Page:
The second of eight tracks of extra material attached to Relapse, called Relapse: Refill, seven months or so after the LP’s release, “Hell Breaks Loose” has an insane hook, a beat that is as wicked as Eminem and Dre’s rhymes and is guaranteed to have you cranking up the volume on your dial as loud as it can go. This is the definition of a ‘banger’. It is far more effective than “Encore/ Curtains Down” but, like the aforementioned tune, abandons substance for an impression of sheer fun. A solid track all around.
Bitch Please II” (featuring Snoop Doggy Dogg and X-Zibit)
Recycling the incredible beat from the Snoop (who drops a rather pedestrian verse here) and X-Zibit (who makes up for Snoop’s slack with a fantastically brutal sixteen bars) featured original, “B… Please II”, from Eminem’s timeless The Marshall Mathers LP from 2000, is saved by the fire in Eminem’s defiant final verse and the Dre’s respectful to Shady prop filled turn on the microphone. It also is a build-up in terms of quality from verse to verse with Eminem punctuating the built up energy with a conclusion that makes it far worthwhile in itself.
4. “Guilty Conscience”
The record from The Slim Shady LP which made our ears perk up and our interest increase exponentially any time we heard or saw that Dr. Dre and Eminem were on a track. At first it was criticized for the manner in which evil (personified by Eminem’s turns) wins over good (which is showcased by Dre’s bits) but the three situations where either could take over and the idea that these two are the voices whispering in the individual about to take the right or wrong road is a fantastic idea for a concept track and the two make it work tremendously.
3. “Say What You Say”
Taking in depth verbal shots at Jermaine Dupri and The Source Magazine, this song, from 2002’s The Eminem Show, is a prime of example of Eminem and Dr. Dre as a force to be reckoned with. The wit of the verses herein is only complimented by the aggression underneath it all, the sharp and career disassembling disses thrown with practically every line and a beat that ferociously hammers it all home.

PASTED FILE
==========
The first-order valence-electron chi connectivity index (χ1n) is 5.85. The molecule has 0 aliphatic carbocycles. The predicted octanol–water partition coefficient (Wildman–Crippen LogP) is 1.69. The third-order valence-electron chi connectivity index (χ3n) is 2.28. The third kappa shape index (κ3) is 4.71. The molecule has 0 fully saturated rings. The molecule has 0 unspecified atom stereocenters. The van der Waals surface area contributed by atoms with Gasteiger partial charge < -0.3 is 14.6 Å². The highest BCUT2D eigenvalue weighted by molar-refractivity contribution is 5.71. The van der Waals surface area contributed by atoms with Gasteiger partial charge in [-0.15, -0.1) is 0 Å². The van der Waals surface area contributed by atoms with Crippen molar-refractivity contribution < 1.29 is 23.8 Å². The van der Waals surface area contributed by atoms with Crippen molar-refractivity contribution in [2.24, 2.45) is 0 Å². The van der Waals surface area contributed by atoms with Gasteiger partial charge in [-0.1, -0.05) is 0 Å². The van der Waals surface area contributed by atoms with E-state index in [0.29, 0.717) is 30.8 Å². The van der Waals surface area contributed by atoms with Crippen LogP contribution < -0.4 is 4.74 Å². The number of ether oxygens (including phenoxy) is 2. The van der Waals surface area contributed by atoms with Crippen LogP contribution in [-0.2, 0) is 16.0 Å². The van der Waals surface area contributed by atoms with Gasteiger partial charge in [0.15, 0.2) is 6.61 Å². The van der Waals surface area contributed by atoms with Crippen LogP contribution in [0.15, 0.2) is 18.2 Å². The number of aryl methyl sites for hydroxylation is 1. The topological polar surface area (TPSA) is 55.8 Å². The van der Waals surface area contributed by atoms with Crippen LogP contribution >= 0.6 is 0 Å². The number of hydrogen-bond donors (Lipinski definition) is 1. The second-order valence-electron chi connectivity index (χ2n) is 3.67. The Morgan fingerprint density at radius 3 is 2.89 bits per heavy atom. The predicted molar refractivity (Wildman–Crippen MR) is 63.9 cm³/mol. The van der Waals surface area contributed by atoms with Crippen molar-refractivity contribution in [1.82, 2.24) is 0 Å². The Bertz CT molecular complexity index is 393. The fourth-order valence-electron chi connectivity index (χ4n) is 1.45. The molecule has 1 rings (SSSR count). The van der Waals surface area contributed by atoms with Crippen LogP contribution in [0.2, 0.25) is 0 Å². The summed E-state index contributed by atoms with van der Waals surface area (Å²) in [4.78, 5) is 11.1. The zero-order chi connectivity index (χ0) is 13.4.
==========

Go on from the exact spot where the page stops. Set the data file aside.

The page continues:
2. “What’s the Difference?” (featuring X-Zibit)
Eminem and Dr. Dre, with another bit of assistance from X-Zibit, all deliver fantastic, in your face verses over a distinctly infectious Dre produced melody. This was the seventh track of Dr. Dre’s Chronic 2001 and was undoubtedly one of the best pairings of Compton and Detroit along with a later song from the tracklist of the aforementioned LP:
1. “Forgot About Dre”
For the longest time you could not turn on a Hip Hop station or turn to MTV (back when they actually showed music videos and not disposable ‘Reality’ shows) without hearing Eminem state: “Now-a days everybody wanna talk like they got something to say/ But nothin’ comes out when they move their lips/ Just a bunch of gibberish/ And ….. act like they forgot about Dre” and it’s no wonder why as this was hands down Dre and Eminem at their catchiest, cleverest and most verbally gifted. The production is amazing and “Forgot About Dre” has proven timeless and to be among the best material on Chronic 2001. This was further cemented when the Grammy Awards stated their acknowledgment of this when they presented Eminem and Dre an award for Best Rap Performance by a Duo or Group in 2001.
I know none of us real Hip Hop heads have forgotten all Dre has done for the genre. It is with great anticipation that I await hearing “Medicine Man”, and the rest of the good doctor’s Compton: The Soundtrack, and hope their pairing will make its way towards the top of this list.
August 7th, the release date of Dr. Dre’s latest LP Compton: The Soundtrack, is days away. Soon the fifteen year silence of new music from Dr. Dre will be broken and hopefully we will have another immortal classic on our hands. Only time will tell if his recent material is on par with his works of the past but, one thing that will always remain true is Dr. Dre, as well as Eminem, are both pivotal to Rap and are all groundbreakers in their own right. They are both giants, living legends whose soul bleeds through every track they are on. That is especially true when they come together to join forces.